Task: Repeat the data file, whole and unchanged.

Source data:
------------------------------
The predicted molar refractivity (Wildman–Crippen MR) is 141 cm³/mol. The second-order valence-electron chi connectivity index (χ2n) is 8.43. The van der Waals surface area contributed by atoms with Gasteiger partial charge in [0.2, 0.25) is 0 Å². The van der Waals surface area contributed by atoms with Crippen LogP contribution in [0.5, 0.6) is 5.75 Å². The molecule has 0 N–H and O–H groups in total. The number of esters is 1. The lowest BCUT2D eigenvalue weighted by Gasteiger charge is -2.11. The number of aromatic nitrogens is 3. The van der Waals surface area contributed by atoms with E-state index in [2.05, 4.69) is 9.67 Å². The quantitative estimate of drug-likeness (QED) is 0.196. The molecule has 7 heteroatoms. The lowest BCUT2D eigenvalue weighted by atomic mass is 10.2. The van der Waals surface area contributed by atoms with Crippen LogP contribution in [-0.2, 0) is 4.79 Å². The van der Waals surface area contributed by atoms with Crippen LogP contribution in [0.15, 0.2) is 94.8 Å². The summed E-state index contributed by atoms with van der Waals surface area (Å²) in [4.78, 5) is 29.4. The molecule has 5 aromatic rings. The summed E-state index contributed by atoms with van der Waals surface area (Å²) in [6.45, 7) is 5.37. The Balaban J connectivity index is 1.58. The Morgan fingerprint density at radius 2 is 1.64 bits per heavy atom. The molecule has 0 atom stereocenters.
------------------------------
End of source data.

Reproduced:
The predicted molar refractivity (Wildman–Crippen MR) is 141 cm³/mol. The second-order valence-electron chi connectivity index (χ2n) is 8.43. The van der Waals surface area contributed by atoms with Gasteiger partial charge in [0.2, 0.25) is 0 Å². The van der Waals surface area contributed by atoms with Crippen LogP contribution in [0.5, 0.6) is 5.75 Å². The molecule has 0 N–H and O–H groups in total. The number of esters is 1. The lowest BCUT2D eigenvalue weighted by Gasteiger charge is -2.11. The number of aromatic nitrogens is 3. The van der Waals surface area contributed by atoms with E-state index in [2.05, 4.69) is 9.67 Å². The quantitative estimate of drug-likeness (QED) is 0.196. The molecule has 7 heteroatoms. The lowest BCUT2D eigenvalue weighted by atomic mass is 10.2. The van der Waals surface area contributed by atoms with Crippen LogP contribution in [-0.2, 0) is 4.79 Å². The van der Waals surface area contributed by atoms with Crippen LogP contribution in [0.15, 0.2) is 94.8 Å². The summed E-state index contributed by atoms with van der Waals surface area (Å²) in [4.78, 5) is 29.4. The molecule has 5 aromatic rings. The summed E-state index contributed by atoms with van der Waals surface area (Å²) in [6.45, 7) is 5.37. The Balaban J connectivity index is 1.58. The Morgan fingerprint density at radius 2 is 1.64 bits per heavy atom. The molecule has 0 atom stereocenters.